“There are massive loopholes,” Rabhi says. “This allows insurance companies to redline. They used the semantic game to play people on it. People in Detroit could end up paying more, and Ann Arbor and other communities could end up paying less.”
In the Senate, Sen. Jeff Irwin (D-Ann Arbor) proposed an amendment that would have strengthened the rules around redlining, but it was defeated along party lines.
“The bill prohibits insurance companies from using zip codes, but zip codes aren’t the only geographic territory insurance companies could use to set rates and spike cost in certain neighborhoods,” Irwin says. “[This legislation] does not get the job done, and we still need improvement to the insurance codes that would prevent discrimination.”
He notes that the legislation does allow the state to reject rate increases proposals submitted by insurance companies, and an insurance commissioner appointed by Whitmer will consider the rates.
However, the insurance commissioner can only reject rate increases if there’s “no rational basis” for it, a term Irwin says is one of several in the law that could potentially weaken protections for consumers.
“There are some words in there that make it harder for the insurance commissioner,” he says, but adds, “there will be additional eyes on process, so it will be somewhat difficult for them to play too many games.”
Catastrophic coverage ended
Michigan is the only state in the nation that has mandatory lifelong coverage for auto accident victims. While motorists can still buy unlimited coverage under the new legislation, Rabhi says that not requiring all drivers to pay into the catastrophic fund that covers accident victims’ lifetime care will eventually lead to its collapse.
For those who choose not to pay for unlimited coverage, auto insurance companies will cover between $50,000 and $500,000 of the cost of care. But that’s a small amount of coverage for an accident that leads to serious injuries.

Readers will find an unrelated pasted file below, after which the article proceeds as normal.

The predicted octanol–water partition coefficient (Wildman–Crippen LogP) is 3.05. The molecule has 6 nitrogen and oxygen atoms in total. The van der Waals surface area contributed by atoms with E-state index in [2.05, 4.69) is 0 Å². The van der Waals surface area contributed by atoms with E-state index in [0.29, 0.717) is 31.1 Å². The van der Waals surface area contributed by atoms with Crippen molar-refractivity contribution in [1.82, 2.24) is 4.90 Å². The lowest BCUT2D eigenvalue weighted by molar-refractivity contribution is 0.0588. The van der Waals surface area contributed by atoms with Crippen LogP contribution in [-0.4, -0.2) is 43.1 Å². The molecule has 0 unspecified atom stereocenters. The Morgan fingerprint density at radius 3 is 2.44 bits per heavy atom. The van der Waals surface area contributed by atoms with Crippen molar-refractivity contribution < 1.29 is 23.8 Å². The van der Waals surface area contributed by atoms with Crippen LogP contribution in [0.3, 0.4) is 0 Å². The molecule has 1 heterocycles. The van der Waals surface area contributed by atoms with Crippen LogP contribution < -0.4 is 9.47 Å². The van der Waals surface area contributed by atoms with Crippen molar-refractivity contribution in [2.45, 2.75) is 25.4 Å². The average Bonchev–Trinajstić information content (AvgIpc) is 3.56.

A motorist's health insurance will kick in after the insurance covers the first $50,000 to $500,000, but only the very best plans offer sufficient long-term coverage. That means the accident victims who need the financial coverage the most — someone with a brain injury or who is paralyzed, for example — will likely end up bankrupted or unable to pay for the necessary care, Rabhi says.
“It’s hard to think about all the folks who are not going to have the resources to take care of themselves, who will be paraplegic, quadriplegic,” he says. “Some people will do well in the new system, but a lot of people, especially people who are low income, will not."
Moreover, while the old law pays for accident victims no matter who was involved, including pedestrians or cyclists, the new law does not, Rabhi says. If a pedestrian or cyclist is hit by a car then they will no longer be covered by the state.
'Behind closed doors'
Rep. Kyra-Harris Bolden (D-Southfield) said in a Friday statement that the bill was quickly pushed through by Whitmer and Republicans, and “received no public hearing, no testimony, no fiscal analysis, and was only presented to Michiganders mere hours ago for review.”
“This plan does not effectively prohibit discrimination for non-driving factors or close loopholes left for insurance companies to exploit,” she added.
Rabhi agreed, noting that the “dealmaking process was very much not inclusive of the public."
“It was not an inclusive process for the Legislature, for the public, and it was done behind closed doors, which is problematic, especially when you're ending a system that’s been in place for 40 years,” he says. “I think that a lot of my colleagues in the House were unhappy with the way the process went down.”
On the Senate floor, Irwin said the bill "was being rushed through the floor process and I think that’s indicative of the product we have here in front of us."
Rabhi says there also seemed to be pressure to vote for the bill because the misleading information pushed by the bill’s backers led people to believe it would guarantee lower rates and end redlining.
“Unless you dissect the bill a little, then you won't see how this is being misrepresented," he says. "Then there was some fear of political consequences, voting against the governor and voting against ‘lower rates.' I had the sense that people felt a lot of pressure to vote for it.”